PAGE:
Charity is concerned about effect of tax cuts on poor families in Bury St Edmunds

Amanda Bloomfield at the Gatehouse charity warehouse with a load of tins to launch our Xmas tins campaign.
Amanda Bloomfield at the Gatehouse charity warehouse with a load of tins to launch our Xmas tins campaign.
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The boss of a charity that helps the poorest of families says the situation in Bury St Edmunds has got worse over the past 12 months.

Her claims come as the Campaign to End Child Poverty released figures showing that from mid 2011-mid 2012, child poverty in the town rose from 11-12 per cent, while for St Edmundsbury they dropped one per cent, from 2,805 to 2,558 children.

Amanda Bloomfield, chief executive of Gatehouse, said there had been an increase in people needing to use the charity’s food bank, the majority being young families, and that she was concerned about what would happen from April 1.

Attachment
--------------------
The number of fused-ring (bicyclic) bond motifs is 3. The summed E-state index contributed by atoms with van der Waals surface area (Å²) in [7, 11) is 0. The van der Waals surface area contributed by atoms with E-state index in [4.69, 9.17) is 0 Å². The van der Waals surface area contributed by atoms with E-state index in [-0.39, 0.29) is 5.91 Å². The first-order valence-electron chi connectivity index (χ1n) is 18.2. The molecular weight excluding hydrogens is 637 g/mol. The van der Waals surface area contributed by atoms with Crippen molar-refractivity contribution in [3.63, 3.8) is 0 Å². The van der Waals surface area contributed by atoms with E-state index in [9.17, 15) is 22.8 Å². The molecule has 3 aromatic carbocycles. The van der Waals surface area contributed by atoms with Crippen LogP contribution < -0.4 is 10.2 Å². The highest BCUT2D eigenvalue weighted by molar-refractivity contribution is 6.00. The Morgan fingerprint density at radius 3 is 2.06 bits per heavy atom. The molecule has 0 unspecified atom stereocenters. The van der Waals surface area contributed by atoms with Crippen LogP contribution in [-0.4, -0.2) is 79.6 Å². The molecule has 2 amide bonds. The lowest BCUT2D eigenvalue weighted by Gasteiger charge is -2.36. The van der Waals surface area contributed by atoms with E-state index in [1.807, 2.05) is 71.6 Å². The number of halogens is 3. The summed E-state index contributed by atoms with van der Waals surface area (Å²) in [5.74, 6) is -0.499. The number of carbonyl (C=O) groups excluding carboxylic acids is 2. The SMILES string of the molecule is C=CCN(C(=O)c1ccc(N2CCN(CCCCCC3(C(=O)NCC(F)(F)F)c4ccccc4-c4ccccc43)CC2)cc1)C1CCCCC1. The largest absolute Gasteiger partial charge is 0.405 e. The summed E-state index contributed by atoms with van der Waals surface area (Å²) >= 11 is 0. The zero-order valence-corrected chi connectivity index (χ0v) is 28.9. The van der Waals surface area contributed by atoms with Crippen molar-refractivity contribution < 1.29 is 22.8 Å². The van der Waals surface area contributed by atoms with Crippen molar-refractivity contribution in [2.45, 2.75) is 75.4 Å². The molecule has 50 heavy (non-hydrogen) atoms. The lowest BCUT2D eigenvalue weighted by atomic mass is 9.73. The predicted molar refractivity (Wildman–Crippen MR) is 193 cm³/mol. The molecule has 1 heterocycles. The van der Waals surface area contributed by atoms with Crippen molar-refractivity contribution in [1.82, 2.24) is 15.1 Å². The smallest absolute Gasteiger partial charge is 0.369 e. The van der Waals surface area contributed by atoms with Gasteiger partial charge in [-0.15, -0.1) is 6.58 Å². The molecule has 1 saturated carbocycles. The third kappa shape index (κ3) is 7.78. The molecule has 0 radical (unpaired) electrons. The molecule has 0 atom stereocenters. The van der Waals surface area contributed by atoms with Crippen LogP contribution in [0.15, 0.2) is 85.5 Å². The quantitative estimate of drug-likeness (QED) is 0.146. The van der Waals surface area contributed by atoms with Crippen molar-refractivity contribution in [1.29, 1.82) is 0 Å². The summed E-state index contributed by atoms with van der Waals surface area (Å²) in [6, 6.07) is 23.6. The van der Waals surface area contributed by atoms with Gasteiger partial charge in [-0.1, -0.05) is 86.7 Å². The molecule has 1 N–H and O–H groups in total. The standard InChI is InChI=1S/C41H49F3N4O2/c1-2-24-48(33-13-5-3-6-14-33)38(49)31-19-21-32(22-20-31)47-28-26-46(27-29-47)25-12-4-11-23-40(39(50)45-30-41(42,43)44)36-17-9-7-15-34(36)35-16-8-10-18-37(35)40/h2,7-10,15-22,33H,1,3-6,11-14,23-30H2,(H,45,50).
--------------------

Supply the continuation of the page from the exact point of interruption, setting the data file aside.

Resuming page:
“We can only see the situation going into decline with the tax and benefit changes that are due to come in,” she said.

“But we’ll be there providing what we can for people in need and will continue to provide the furniture reuse centre, as we always have done,” she added.

As with figures released last year, the latest figures place the Northgate and St Olaves wards of Bury in the towns worst for child poverty rates, at 24 per cent and 23 per cent of the child population respectively, a rise of one per cent for each.

The wards least affected include Great Barton, Ringshall and Onehouse, all with less than five per cent, Horringer and Whelnetham with six per cent and Moreton Hall, Fornham, Gislingham, and Thurston and Hessett with seven per cent.

The Campaign to End Child Poverty report says that on average throughout the UK, one in five children (20.2 per cent) are classified as living below the poverty line.

To find out more, go to www.endchildpoverty.org.uk